There are, however, a number of easy ways to see if a home has a truly caring atmosphere and well-trained staff.

Johnsen offers these tips:

•  Ask to see the home’s state licensing survey, an assessment that usually includes inspections, audits, interviews with residents, etc. Every state has an ALF licensing agency and all have some form of survey system for ensuring that certain standards of quality are met, according to the Assisted Living Federation of America.

“Requirements vary from state to state about how often the surveys are conducted and how the public can access the reports, but no matter what state you live in, you should be able to ask the ALF for its most recent report, or obtain it from the licensing agency,” Johnsen says. 

The surveys will tell you if problems were found – or not – and what the ALF did to address them.

•  Visit the ALF during non-business hours.

Go before breakfast or after dinner – times when the administrators aren’t around. What’s the atmosphere? How do employees behave with the residents?

“That’s a good time to talk to residents, too,” Johnsen says.

Be a “mystery shopper,” he suggests. Pretend you’re just visiting the community – not scouting it out as a prospective customer.

•  Ascertain how truly “homelike” the community is.

In your own home, if you don’t feel like eating breakfast at 7:30 a.m., you don’t have to. You can have breakfast at 10. You can get snacks when you want them.

“Depending on what’s important to your loved one, there are potentially many rules that can affect how ‘at home’ a person feels,” Johnsen says. “Some communities allow residents to have pets, others don’t. Some provide lots of activities. At some, residents can quickly and easily arrange for transportation or a service like hair styling.”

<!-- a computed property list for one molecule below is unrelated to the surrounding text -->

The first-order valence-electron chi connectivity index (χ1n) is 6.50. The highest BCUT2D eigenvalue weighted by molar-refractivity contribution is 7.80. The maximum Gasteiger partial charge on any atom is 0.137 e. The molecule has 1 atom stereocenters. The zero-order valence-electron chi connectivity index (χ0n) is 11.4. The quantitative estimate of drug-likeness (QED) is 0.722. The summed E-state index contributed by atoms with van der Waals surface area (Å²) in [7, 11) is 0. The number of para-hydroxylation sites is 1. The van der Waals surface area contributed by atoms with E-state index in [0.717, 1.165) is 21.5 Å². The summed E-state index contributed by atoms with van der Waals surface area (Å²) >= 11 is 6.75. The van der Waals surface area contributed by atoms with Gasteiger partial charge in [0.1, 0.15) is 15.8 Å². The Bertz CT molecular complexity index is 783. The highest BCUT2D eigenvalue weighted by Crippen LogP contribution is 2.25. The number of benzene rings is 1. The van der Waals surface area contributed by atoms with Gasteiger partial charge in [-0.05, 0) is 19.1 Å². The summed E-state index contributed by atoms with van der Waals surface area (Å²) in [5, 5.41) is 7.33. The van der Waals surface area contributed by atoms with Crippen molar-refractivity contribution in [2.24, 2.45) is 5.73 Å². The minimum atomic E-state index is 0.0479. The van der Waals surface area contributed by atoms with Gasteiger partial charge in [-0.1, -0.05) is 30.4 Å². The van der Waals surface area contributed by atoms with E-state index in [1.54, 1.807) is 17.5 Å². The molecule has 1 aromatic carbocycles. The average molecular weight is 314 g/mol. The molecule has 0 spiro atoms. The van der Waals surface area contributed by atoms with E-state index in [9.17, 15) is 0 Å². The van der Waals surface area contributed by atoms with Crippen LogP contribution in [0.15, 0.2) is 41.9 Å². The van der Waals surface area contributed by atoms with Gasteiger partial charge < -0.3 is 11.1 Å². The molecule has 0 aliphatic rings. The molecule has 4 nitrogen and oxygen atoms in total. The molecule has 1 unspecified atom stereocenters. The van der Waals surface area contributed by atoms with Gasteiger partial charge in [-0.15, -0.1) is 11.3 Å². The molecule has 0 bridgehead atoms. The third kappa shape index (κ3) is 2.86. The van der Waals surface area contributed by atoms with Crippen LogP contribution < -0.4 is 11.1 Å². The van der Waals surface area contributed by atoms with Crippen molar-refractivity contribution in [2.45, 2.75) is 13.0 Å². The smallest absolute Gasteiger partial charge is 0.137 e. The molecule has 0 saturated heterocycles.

Not every community can offer everything, he notes. That’s why it’s important to look for those features that are especially important to your loved one.

Reprinted with permission from RISMedia. ©2014. All rights reserved.

 

 

Janet & Graham Ford SRES MSA CSP e-Pro Broker & Associate
http://www.janetford.com
email: info@janetford.com
Janet Cell: (918) 798 4428
Graham Cell: (918) 798 6628
Fax: 918 398 5330 & 800 829 9408
Real Estate Consultant & Marketer of Fine Homes "Putting People First" 

2 Story For Sale in Sungate

1417009_1
Former Sungate Builders Model

• 2,430 sq. ft., 3 bath, 4 bdrm 2 story - MLS $155,000

 -  Spacious, full brick 1 owner home. Original builders model for Sungate. Large corner lot home with 2 living areas, plus good sized bedrooms with walk in closets. Light & bright, with newer double hung windows throughout the home. 1st floor master suite with en-suite bathroom. Laundry room with sink. Cheery breakfast nook with office desk area. Kitchen with pantry and the fridge, washer, dryer all stay. Ready for move in!

Property information

Selling This Summer? 6 Upgrades to Secure a Speedy Sale

Selling This Summer? 6 Upgrades to Secure a Speedy Sale


When the weather warms up, so does the real estate market. Spring and summer are traditionally the seasons when both homebuyers and sellers are most active across the country. If you'll be putting your home on the market this year, simple, cost-effective upgrades can help ensure a speedy sale at a good price.